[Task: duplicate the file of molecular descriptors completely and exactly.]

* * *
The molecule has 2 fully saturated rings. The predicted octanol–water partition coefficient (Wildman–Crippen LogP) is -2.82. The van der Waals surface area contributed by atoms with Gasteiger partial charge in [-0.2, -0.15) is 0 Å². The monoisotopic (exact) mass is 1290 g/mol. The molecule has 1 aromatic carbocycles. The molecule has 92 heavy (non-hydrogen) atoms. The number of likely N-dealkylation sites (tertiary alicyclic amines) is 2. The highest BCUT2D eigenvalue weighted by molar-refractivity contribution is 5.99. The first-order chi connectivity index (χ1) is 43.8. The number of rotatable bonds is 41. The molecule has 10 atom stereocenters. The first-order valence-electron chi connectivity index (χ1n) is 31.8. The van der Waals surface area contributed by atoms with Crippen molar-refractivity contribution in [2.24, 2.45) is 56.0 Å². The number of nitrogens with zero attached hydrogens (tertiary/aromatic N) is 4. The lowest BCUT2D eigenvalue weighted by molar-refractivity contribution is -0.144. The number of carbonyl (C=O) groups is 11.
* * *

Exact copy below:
The molecule has 2 fully saturated rings. The predicted octanol–water partition coefficient (Wildman–Crippen LogP) is -2.82. The van der Waals surface area contributed by atoms with Gasteiger partial charge in [-0.2, -0.15) is 0 Å². The monoisotopic (exact) mass is 1290 g/mol. The molecule has 1 aromatic carbocycles. The molecule has 92 heavy (non-hydrogen) atoms. The number of likely N-dealkylation sites (tertiary alicyclic amines) is 2. The highest BCUT2D eigenvalue weighted by molar-refractivity contribution is 5.99. The first-order chi connectivity index (χ1) is 43.8. The number of rotatable bonds is 41. The molecule has 10 atom stereocenters. The first-order valence-electron chi connectivity index (χ1n) is 31.8. The van der Waals surface area contributed by atoms with Crippen molar-refractivity contribution in [2.24, 2.45) is 56.0 Å². The number of nitrogens with zero attached hydrogens (tertiary/aromatic N) is 4. The lowest BCUT2D eigenvalue weighted by molar-refractivity contribution is -0.144. The number of carbonyl (C=O) groups is 11.